Questions for Lori Gottlieb, author of MARRY HIM: The Case for Settling for Mr. Good Enough

What led you to write this book?

Well, it came about in kind of an unusual way. I work as a journalist, and one night I was having dinner with an editor to talk about article ideas. A few years earlier, I’d written about my decision to have a baby on my own in my thirties while holding out for Mr. Right. But that night, after complaining about another dismal date I’d just gone on, I said that if I’d known ten years ago what I knew now about what would be important in my life, I would have made very different choices with men.

This editor was surprised I felt that way, and he wondered why so many women of our generation were finding themselves in exactly my position – falling through the marital cracks. What was going on that so many of us were still single in our late 30s and early 40s? Did we have unrealistic expectations? Inflated egos? How did the culture play into this? What led to this societal and demographic shift? We were still talking about it even after the check came, and finally he said, “You should write about this.”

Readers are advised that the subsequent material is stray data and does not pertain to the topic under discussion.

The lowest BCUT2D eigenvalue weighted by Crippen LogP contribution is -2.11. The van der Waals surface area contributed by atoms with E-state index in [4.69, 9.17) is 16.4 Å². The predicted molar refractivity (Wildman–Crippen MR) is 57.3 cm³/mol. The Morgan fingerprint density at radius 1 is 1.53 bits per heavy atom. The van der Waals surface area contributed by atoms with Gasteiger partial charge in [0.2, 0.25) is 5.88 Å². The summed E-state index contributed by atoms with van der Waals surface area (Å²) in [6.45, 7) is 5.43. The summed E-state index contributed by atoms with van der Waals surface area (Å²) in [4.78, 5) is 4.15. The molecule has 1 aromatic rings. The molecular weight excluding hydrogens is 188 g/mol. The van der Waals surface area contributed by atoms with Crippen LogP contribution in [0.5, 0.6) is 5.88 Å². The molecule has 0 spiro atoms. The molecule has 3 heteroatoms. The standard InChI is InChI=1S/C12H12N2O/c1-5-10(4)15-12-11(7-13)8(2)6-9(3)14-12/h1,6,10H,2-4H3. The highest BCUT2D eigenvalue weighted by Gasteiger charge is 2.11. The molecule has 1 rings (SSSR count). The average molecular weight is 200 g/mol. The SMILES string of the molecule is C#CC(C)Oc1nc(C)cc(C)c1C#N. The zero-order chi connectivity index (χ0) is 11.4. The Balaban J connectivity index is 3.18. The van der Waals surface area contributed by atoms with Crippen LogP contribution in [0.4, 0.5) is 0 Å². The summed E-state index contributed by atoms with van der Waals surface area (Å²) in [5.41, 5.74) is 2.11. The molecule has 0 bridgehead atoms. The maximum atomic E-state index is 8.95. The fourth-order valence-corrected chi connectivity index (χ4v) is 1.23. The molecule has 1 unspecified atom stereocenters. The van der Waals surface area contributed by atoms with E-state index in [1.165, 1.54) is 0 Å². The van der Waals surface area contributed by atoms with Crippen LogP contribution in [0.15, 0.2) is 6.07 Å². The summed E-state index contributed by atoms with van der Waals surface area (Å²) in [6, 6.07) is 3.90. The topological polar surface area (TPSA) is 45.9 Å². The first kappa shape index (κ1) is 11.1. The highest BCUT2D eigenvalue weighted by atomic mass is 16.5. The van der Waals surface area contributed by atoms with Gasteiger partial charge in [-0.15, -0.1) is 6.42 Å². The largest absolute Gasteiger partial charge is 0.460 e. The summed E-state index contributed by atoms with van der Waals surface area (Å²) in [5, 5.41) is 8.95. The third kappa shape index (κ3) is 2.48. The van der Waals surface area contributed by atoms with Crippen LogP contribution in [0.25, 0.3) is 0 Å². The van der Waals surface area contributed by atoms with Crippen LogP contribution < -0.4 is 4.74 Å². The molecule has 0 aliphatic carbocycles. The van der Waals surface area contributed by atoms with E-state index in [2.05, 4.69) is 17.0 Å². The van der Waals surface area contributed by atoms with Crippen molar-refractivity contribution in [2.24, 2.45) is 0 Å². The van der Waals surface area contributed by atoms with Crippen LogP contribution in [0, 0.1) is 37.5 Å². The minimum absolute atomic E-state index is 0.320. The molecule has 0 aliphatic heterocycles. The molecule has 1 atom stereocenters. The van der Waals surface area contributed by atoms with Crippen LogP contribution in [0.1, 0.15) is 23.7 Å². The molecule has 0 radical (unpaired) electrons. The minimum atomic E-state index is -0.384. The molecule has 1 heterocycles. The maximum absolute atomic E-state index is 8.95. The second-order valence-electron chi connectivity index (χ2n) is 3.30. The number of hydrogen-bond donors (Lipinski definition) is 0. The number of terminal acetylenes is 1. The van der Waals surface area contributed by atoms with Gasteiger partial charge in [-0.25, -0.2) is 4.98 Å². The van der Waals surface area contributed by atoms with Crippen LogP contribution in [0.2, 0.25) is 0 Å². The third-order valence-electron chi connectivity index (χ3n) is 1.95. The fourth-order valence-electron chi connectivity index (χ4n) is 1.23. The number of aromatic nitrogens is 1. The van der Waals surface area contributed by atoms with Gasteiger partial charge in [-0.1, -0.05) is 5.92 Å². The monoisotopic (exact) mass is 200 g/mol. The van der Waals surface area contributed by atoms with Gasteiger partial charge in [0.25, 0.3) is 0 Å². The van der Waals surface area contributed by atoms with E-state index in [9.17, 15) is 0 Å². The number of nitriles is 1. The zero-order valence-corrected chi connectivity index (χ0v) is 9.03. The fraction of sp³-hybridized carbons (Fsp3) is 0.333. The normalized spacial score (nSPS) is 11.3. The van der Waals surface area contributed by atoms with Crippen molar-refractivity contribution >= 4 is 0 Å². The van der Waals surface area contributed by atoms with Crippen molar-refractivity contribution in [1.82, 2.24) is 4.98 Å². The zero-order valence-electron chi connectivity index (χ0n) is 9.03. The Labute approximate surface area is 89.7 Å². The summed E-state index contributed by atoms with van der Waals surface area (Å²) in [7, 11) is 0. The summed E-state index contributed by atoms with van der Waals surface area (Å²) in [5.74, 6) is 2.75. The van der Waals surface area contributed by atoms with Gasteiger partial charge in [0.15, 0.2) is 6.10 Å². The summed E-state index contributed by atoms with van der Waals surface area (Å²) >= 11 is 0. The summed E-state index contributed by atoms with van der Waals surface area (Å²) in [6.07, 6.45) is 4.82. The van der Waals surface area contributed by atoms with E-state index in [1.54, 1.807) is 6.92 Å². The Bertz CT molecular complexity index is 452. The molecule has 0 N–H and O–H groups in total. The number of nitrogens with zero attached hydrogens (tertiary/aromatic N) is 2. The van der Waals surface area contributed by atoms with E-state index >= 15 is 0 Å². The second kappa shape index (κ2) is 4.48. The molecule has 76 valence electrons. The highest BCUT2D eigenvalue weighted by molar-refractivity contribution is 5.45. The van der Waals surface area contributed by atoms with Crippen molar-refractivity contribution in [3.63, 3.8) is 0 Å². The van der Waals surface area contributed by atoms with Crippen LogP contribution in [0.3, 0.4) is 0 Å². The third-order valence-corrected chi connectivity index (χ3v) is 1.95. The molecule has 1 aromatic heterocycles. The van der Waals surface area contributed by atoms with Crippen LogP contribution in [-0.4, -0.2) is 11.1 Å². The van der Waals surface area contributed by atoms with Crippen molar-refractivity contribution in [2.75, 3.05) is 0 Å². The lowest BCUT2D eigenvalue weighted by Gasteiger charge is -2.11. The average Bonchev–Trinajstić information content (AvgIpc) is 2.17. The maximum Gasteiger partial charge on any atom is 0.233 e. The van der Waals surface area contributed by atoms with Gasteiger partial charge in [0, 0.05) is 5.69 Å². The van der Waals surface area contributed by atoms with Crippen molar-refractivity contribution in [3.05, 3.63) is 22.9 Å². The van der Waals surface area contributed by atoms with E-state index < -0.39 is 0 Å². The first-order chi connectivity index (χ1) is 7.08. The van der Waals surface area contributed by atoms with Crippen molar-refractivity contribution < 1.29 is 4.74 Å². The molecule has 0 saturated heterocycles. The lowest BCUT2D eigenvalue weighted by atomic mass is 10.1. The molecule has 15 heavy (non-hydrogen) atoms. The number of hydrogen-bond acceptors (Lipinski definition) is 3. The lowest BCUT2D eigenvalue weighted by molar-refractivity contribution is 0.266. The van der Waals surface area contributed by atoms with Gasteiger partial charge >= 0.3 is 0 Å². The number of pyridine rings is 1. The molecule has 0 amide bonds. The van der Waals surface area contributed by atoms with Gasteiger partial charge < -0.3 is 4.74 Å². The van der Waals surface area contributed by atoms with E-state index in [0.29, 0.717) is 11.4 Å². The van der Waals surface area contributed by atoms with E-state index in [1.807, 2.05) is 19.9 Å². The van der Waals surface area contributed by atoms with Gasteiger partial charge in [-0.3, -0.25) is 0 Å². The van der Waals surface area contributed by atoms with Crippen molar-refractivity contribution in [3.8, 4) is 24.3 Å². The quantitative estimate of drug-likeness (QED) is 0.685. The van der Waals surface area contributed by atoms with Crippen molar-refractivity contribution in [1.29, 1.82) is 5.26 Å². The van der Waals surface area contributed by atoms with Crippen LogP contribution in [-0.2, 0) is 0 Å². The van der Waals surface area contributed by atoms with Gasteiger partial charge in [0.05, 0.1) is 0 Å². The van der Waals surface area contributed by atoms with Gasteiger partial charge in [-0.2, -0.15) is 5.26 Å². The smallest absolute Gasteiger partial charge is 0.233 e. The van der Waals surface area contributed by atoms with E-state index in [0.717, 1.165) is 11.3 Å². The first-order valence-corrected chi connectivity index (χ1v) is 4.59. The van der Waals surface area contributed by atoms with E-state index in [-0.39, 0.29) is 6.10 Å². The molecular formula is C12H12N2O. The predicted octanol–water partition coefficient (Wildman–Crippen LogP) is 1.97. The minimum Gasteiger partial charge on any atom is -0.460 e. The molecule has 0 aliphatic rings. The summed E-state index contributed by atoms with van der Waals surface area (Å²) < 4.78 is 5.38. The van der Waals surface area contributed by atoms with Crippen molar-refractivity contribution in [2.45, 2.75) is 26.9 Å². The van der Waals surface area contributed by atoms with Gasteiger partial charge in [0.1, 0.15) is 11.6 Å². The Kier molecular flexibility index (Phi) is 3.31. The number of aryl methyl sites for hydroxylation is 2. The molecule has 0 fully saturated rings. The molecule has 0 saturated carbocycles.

So I did, in an article for the Atlantic. But it’s one thing for me to say, “I should have had more realistic expectations” and another to know exactly what that meant out in the dating trenches. After the article was published, a woman in her late twenties sent me an email that said, “I’m not looking for the perfect ‘10’ in a mate, an ‘8’ would be great. In fact, I’m dating an ‘8’ right now. But what if I want a different ‘8’?”

That’s exactly what my book tries to answer. It’s not just about being happy with any ‘8.’ It’s about figuring out which ‘8’ is right for you. How do you know if you’re being too picky or if you’re just not right for each other? What does healthy compromise look like? How “good” should Mr. Good Enough be? What’s going to be important ten years down the line in your relationship, and what’s not? Have we been making choices based societal messages that do us a disservice and run counter to what we really want? If so, what kinds of choices should we be making to get what we want?